As you no doubt know by now, Rob and Doug Ford launched their newest media venture this week, a YouTube series called Ford Nation.
Why not, right? Mayor Ford is already an online video sensation, racking up views with such viral hits as “Dancing to Reggae,” “Swearing in Patois,” “I Just Need 10 Minutes to Make Sure He’s Dead,” “Running Over a City Councillor,” “More Than Enough to Eat at Home,” “Party on the Danforth,” and that old favourite, “Yes I Have Smoked Crack Cocaine Probably in One of My Drunken Stupors.” The guy can’t open his mouth in the presence of cameras without lighting up the internet, so why shouldn’t he take advantage, especially now that his radio and TV shows have been cancelled in rapid succession?
Unfortunately, these new videos are produced by the Ford brothers themselves, which means the candid-camera magic of Ford in the wild is absent. They’re a bit of snore, actually. Still, we in the press, along with the online commentariat, can’t help ourselves—we sit through them anyway and breathlessly report on their contents.
That’s exactly what led to the wide embrace of a new slogan the mayor unveiled during episode one of his YouTube show. Talking about why he had denied the existence of the crack video, and denied that he had smoked crack, and, in fact, accused those reporting the truth of being pathological liars, he said, “Why did I lie?… I didn’t want to tell the truth. That’s the only answer I can give.”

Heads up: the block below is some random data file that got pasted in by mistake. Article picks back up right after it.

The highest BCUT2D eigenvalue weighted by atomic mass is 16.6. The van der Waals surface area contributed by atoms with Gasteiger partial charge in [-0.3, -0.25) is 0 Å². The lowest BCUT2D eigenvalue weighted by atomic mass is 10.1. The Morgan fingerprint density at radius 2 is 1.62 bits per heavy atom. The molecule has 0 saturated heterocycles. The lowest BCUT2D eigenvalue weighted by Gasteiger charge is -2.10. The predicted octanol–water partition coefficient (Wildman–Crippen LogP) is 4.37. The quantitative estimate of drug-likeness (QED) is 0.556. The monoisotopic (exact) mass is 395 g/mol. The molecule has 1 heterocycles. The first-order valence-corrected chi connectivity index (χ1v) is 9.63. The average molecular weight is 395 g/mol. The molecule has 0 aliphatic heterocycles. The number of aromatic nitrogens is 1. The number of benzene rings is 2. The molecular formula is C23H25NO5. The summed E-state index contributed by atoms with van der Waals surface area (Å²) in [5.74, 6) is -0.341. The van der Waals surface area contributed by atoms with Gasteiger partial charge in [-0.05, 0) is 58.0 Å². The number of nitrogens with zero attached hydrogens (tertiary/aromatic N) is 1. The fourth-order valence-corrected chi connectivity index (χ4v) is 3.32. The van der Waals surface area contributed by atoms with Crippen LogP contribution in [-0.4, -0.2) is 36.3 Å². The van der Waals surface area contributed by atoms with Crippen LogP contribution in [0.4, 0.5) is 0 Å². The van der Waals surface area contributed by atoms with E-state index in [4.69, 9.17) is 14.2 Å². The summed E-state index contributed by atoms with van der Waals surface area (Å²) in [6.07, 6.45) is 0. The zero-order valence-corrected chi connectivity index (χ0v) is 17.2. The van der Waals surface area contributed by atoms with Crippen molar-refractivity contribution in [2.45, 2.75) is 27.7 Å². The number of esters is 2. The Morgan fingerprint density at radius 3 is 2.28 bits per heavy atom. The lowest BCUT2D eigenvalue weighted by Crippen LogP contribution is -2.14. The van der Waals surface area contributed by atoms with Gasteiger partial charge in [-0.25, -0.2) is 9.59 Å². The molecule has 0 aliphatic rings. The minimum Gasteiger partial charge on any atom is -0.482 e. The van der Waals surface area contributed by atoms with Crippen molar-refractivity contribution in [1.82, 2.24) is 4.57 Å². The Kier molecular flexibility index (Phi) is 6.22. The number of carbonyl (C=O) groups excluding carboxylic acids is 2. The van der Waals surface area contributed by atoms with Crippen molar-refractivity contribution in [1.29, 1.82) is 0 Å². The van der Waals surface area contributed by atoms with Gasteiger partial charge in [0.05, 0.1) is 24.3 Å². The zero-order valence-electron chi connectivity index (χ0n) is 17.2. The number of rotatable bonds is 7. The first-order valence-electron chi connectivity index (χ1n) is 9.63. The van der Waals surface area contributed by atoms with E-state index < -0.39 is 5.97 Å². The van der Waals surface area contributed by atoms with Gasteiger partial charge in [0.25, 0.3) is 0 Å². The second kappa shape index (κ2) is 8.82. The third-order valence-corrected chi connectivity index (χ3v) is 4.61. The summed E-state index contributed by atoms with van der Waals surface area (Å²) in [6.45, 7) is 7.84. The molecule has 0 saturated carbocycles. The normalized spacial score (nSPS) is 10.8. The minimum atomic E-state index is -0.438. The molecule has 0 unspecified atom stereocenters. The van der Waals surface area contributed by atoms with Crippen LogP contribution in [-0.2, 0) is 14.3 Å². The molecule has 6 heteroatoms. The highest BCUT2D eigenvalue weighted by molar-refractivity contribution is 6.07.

Admittedly, it was handy to have this simple Rosetta Stone for Ford’s lies when, in the same videos, he once again claimed to have saved the city a billion dollars and that the unemployment rate has dropped four points to seven per cent. Both are howling, transparent falsehoods that have been widely and repeatedly discredited. One assumes that while filming, Ford still “didn’t want to tell the truth.” Print up the bumper stickers: It’s a catchy and accurate new motto for the mayor’s campaign.
And make no mistake, these videos are all about campaigning. No surprise there, of course. But as much fun as we can have dissecting the production values and on-screen performances, we might do well to keep in mind that this online “show” is nothing more or less than an ad for Ford’s 2014 mayoral campaign.
It’s a strange kind of advertising: The Fords apparently pay next to nothing to produce it, if the quality of the videos is anything to go by, and they pay absolutely nothing to distribute it. They just upload it to YouTube and let those of us debating their every word do the rest of the publicity work.
Indeed, if I were to guess who was behind the 15,000 or so views the most-watched of these videos received in its first 24 hours online, I’d say the press and the anti-Ford mob accounted for close to 100 per cent. Are Ford’s supporters and potential voters big-time YouTube viewers? Not for the most part, I don’t think. So why make a show if most of the people watching it are only doing so to stoke their own dislike and gather fuel to further discredit the mayor?
It’s kind of elegant, actually. The contents of the videos (and any outrage they inspire) get reported as news on radio, TV, and in print as the latest chapter in the ongoing Ford drama. The words of the Ford brothers are repeated to a broader audience by those looking to fact-check, debate, and mock them. And since tthey have long made their adversarial relationship with the pinkos and the press a part of their own message, the critique just becomes part of the advertising, too. Neat trick.
They are, in a significant way, a more effective form of marketing than traditional paid spots during the Olympics would be. And certainly cheaper. Let’s all bear that in mind as we watch Ford’s videos and the rest of the campaign hijinx that are sure to follow. These are ads, and if they become news, it’s because we make them news with our reactions. And while we’ll need to strive to keep all candidates honest during the election, we’re getting to the point where “I didn’t want to tell the truth” is less a Ford headline than his everyday, hum-drum mantra.